So far there aren’t many manufacturers of natural gas-fueled vehicles (NGV); however, there are numerous companies providing aftermarket NGV conversions. That’s why an Environmental Protection Agency (EPA) proposal to streamline aftermarket conversion certifications is so important, according to NGVAmerica.

“We commend EPA for recognizing that its regulations as currently written are not a good fit for aftermarket conversions,” said NGVAmerica’s Jeff Clarke, general counsel, during last Wednesday’s hearing on EPA’s proposed changes. “It has been a long time in coming and is welcomed.”

Streamlining certification of aftermarket NGV conversions is one of the most important steps the government can take to expand the use of NGVs, the advocacy group said. Clarke said the NGV industry continues to support certification requirements, but the existing regulations are unduly restrictive.

“Until there are sufficient numbers of original equipment manufacturers’ products available in the marketplace, our industry will continue to need aftermarket conversions to help us grow, to help us justify the necessary investments in fueling stations, and to help us increase market penetration. Conversions fill a void unmet by original equipment manufacturers and demonstrate consumer demand for new applications.

“Conversions also provide a ready means of addressing the emissions and fuel consumption of medium- and heavy-duty vehicles that will continue to be in operation for many years to come.”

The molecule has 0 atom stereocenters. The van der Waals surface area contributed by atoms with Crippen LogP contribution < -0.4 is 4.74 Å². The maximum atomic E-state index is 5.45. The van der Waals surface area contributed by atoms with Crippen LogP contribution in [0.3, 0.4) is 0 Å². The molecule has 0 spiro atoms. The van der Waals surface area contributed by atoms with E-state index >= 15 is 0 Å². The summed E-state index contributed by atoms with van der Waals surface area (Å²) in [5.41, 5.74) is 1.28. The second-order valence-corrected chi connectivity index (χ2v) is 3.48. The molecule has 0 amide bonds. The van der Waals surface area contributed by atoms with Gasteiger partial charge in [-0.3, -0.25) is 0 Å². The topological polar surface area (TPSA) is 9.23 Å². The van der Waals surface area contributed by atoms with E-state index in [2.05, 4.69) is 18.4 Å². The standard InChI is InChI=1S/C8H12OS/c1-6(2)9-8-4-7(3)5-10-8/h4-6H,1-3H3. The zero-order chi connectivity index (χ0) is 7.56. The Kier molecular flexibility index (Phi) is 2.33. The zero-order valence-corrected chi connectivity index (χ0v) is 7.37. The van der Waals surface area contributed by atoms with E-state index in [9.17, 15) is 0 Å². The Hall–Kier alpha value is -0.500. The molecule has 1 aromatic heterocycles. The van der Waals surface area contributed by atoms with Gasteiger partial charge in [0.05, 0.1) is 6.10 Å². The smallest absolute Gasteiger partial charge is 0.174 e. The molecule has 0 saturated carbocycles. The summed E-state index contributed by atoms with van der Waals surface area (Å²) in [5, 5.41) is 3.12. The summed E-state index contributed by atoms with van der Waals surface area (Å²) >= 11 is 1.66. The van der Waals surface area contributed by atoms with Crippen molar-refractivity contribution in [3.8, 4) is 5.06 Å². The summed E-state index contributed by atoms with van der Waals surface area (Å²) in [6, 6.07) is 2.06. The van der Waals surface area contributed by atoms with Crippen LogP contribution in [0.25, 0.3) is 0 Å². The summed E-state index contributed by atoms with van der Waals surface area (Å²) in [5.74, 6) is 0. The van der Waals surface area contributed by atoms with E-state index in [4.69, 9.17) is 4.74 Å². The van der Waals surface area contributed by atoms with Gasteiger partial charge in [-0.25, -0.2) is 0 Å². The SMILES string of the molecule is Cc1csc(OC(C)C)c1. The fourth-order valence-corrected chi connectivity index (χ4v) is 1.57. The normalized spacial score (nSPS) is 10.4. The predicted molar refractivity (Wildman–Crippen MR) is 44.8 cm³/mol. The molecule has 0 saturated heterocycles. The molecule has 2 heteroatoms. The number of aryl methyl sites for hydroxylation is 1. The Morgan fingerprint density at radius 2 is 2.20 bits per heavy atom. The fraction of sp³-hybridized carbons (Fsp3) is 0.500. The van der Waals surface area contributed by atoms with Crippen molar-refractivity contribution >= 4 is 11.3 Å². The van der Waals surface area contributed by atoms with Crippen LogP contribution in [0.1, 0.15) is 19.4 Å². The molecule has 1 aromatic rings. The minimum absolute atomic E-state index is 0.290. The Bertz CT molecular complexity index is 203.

Under the proposed rulemaking, the agency would approve systems for use on vehicles older than two years but would not require the more extensive and expensive Certificate of Conformity for these vehicles. In addition, the agency has also proposed three options for engines that have exceeded their regulatory useful life.

NGVAmerica recommends that EPA:

“Natural gas vehicles can play an important role in increasing energy security, creating U.S. jobs, providing cleaner air and reducing greenhouse gas emissions — while generating economic benefits for consumers,” Clarke said.

While the U.S. NGV market is currently small, there are 11.1 million NGVs around the world, which is up from 2.8 million in 2003, according to NGVAmerica. “Around the world natural gas is the fastest growing alternative,” NGVAmerica President Richard Kolodziej told GasMart 2010 attendees earlier this year in Chicago (see Daily GPI, May 13).

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